Joseph Small has devoted a considerable portion of his (young) life and career to exploring the works of William Carlos Williams, a 20th-century poet and obstetrician who lived most of his life in Rutherford, New Jersey, but whose influence on poets as diverse as Ezra Pound and Alan Ginsburg was profound and far-reaching.
Artfully mixing Williams's poetry with the events of his life, beside the white chickens is an intelligent, moving paean to the gentle strength of an indigenous American spirit, written and performed by Small with simple, glowing honesty. An immediately engaging performer, Small had beautiful support from his director, Nicole Potter, who staged the show with an intimacy and grace that belied the underlying complexities of its ambitious, smoothly realized production. Using a combination of richly textured slides
(created by Ray Renolds), detailed but subtle lighting (Douglas Filumina), spare scenic and costume elements that set just the right tone (Marisa Timperman) and capped by a terrific sound design (uncredited) that utilized unusually appropriate Aaron Copland music and the voices of Pound, Gertrude Stein and Williams himself, Small and Potter created and sustained a warm, inviting world, in the process also providing a lovely, lyrical, and completely winning example of quietly spectacular theatre.
Conceived as a companion piece to beside the white chickens, which has a performance history dating back to 1981, The Farmers' Daughters was first performed in Paris in 1992. This current incarnation is only the second production to date, and the first double bill of both pieces.
Written and directed by Joseph Small, and based on several of Williams's short stories, The Farmers' Daughters gives voice to Williams's female patients as the stories of six women of diverse social, ethnic, and economic backgrounds are intertwined. The same gentle lyricism is still very much present in the writing, as are the acute observations of simple humanity, but the piece is not yet as sharply focused and does not sustain the engaging intimacy of the former work, despite Small's elegant, moving production and powerhouse performances from six women of mesmerizing strength and beauty.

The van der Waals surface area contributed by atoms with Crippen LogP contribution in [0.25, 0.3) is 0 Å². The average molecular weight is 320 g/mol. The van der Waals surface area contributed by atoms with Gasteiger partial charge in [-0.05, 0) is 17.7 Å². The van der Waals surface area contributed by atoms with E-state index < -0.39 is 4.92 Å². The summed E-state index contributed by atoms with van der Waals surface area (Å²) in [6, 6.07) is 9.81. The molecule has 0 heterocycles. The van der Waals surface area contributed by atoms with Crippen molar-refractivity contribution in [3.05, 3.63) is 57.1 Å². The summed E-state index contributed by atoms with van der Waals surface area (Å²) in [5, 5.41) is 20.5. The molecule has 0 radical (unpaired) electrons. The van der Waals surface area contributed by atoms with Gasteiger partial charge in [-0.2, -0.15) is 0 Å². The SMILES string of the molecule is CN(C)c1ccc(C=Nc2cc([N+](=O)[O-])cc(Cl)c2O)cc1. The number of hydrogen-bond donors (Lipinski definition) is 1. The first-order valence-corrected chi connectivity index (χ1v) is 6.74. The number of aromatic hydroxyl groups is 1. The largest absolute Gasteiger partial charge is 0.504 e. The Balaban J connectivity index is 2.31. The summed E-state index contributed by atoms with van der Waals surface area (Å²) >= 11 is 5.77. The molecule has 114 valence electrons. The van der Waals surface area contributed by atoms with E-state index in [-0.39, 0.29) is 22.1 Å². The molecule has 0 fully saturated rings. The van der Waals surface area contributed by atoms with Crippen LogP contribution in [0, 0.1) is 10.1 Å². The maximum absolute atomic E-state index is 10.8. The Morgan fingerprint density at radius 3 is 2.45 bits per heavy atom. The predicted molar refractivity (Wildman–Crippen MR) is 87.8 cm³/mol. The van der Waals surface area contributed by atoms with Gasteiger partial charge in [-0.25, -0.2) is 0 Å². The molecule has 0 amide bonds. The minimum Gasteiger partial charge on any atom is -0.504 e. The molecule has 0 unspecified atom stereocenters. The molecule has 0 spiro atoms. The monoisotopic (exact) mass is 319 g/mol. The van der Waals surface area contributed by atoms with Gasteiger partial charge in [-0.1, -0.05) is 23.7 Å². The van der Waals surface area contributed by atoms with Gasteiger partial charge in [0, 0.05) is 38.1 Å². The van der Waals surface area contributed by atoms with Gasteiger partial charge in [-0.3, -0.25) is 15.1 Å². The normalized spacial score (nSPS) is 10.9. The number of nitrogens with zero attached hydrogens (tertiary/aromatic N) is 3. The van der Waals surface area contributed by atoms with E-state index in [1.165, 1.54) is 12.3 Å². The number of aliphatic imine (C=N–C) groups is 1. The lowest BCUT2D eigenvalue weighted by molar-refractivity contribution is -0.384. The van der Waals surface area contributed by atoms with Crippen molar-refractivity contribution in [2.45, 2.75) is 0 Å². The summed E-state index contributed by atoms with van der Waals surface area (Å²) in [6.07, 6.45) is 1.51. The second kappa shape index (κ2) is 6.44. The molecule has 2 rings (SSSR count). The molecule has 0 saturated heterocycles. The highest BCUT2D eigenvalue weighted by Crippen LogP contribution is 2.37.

Vicki Hirsch brought a delightfully high-handed archness to her hypochondriacal, control-freak matron, while Shawneen Rowe's snobbish neighbor was a portrait painted in an acid-based vulnerability. Judy Ramakers was a feisty, centered presence, as was Judith Jarosz as a Polish immigrant. Kathryn Strock, a living 40's pinup queen, gave a smart, enigmatic twist to her trailer-trash good-time-girl role, and Nicole Potter was stunning as a household drudge, every subtle movement speaking volumes. But since the script is not as clearly delineated as it needs to be, there is some slight confusion as to who these women are, how they relate to Williams, each other, and themselves, and why they are relating their stories.
If The Farmers' Daughters is less successful at achieving the wholeness of tone and purpose of beside the white chickens, it is only because it is still finding its voice and reason for being. With further polishing, it will no doubt grow to complement the more mature beauty of its older sibling, and the combination will be a potent, fully realized evening celebrating the simple joys of not only Dr. Williams, but intelligent and adult theatricality.
(Musical direction and arrangements by Ellen Mandel. Production
credits the same as beside the white chickens.)
Return to Volume Six, Number One Index
Return to Volume Six Index
Return to Home Page
Copyright 1999 Doug DeVita